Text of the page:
Obi-Wan Kenobi and Yoda warned Luke Skywalker that he had to defeat his father and the Emperor to restore peace to the galaxy. Instead of killing either of them, Luke sought out the good in Darth Vader and encouraged him to overthrow his Sith master. By appealing to the glimmer of redemption buried within that black armor, Luke brought the last surviving fragment of Anakin Skywalker to the surface and set it free. Whether or not Anakin redeemed himself is debatable, but this is certain: Luke’s willingness to trust his father’s long-suppressed goodness made him a better Jedi.
In novels set shortly after Return of the Jedi, Luke reflects on his father’s life and choices and tries to draw meaning from it all. When he starts training others in the ways of the Force, he shares the story of his father’s mistakes and eventual remorse to warn his trainees about the pull of the Dark Side and its costs. Luke’s confrontation with his father on the second Death Star taught him that everyone has the chance to seek redemption and atone for past mistakes, no matter how wicked they may have been. Thanks to this lesson of forgiveness, Luke was able to steer others back to the Light Side after brushes with darkness, including Kyp Durron and Jaina Solo.
Ultimately, Anakin Skywalker’s greatest gift to his son was that he forced Luke to acknowledge the complexities of behavior, personality, and forgiveness. By letting go of the hate that he had once felt for his father, Luke took a definitive step toward becoming a full-fledged Jedi.
Patience: Luke and Ben Skywalker
From a young age, Ben Skywalker seemed to fashion himself after his grandfather. Both Jedi were headstrong, impatient, and more than a little bit arrogant at a young age. It took older Jedi mentors (Obi-Wan and Luke, respectively) to discipline them. Luke, who sees a lot of himself in his teenage son, has spent the better part of several recent expanded universe novels musing about and responding to his son’s overeager, action-oriented personality. As he warns his son to sit quietly or refrain from interfering in a situation in the Fate of the Jedi series, it’s hard not to imagine Obi-Wan giving Anakin the same advice during the early days of the Clone Wars or on one of the missions that occurred between Episodes I and II.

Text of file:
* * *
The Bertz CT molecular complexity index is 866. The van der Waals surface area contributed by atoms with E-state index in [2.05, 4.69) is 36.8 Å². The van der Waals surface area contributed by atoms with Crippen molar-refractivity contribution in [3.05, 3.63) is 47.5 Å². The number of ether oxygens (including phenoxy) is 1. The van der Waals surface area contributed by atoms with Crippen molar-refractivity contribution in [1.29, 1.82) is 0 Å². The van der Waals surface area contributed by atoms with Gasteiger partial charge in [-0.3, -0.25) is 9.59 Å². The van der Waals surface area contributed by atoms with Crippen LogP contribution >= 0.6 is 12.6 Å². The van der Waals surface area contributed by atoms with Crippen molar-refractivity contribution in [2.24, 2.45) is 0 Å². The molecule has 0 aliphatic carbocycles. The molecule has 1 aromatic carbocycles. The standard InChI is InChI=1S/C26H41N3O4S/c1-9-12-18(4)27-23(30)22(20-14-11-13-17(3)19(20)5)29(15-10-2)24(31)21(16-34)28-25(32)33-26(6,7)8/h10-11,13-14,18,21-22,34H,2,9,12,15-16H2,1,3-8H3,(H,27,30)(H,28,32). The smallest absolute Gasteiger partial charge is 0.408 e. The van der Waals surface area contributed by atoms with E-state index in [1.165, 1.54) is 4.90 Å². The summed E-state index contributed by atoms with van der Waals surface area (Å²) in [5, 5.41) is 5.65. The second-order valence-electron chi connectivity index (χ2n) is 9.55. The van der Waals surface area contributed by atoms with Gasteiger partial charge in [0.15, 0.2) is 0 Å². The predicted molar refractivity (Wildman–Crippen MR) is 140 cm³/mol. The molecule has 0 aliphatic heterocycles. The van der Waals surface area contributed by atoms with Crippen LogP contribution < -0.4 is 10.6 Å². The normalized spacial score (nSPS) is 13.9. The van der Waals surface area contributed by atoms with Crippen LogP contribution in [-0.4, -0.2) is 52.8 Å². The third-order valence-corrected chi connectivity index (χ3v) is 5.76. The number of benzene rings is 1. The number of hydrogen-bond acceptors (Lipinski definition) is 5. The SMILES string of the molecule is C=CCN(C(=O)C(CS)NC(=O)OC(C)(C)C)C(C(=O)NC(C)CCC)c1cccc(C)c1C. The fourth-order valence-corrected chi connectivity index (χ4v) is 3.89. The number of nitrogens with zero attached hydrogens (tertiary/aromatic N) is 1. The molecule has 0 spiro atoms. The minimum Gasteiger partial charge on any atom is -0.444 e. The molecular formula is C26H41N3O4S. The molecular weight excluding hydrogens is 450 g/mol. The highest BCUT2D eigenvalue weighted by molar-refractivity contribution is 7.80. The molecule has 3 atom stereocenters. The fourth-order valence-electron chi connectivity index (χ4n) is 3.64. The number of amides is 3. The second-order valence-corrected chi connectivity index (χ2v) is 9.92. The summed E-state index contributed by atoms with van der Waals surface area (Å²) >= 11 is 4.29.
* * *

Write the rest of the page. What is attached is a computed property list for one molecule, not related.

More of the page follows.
Impatience is dangerously hereditary in the Skywalker family, but if there’s one thing Luke knows painfully well after dealing with his own dark parentage, it’s that nothing can derail a promising life faster than restlessness and recklessness. When father and son embark on a journey to discover what may have led Jacen Solo to the dark side, their travels are not always productive, but Luke is determined to keep Ben focused on the mission. He worries about the consequences of Ben losing faith in his father’s guidance as Anakin did with Obi-Wan.
At the end of the Fate of the Jedi series, Ben has grown up considerably. Over the course of the nine book series, Ben internalized many of his father’s lessons and witnessed the consequences of straying from the patient, serious path that Luke advocates. There is no doubt that he is getting ready to take up the mantle of Skywalker-in-charge, just as there is no doubt that his proud father feels more comfortable than ever before about passing on the torch. Author Troy Denning once said that the Dark Nest, Legacy of the Force, and Fate of the Jedi series could be lumped together into a kind of Jacen Solo story arc. That may be true, but what is equally apparent to EU fans who have read all three series is that Ben Skywalker spends that decade growing and learning under the watchful, patient eye of his father.
Eric Geller is a junior political science major from Washington, D.C., whose interests include technology, journalism, and of course Star Wars. He reviews The Clone Wars TV series and manages social media for Star Wars fan site TheForce.Net.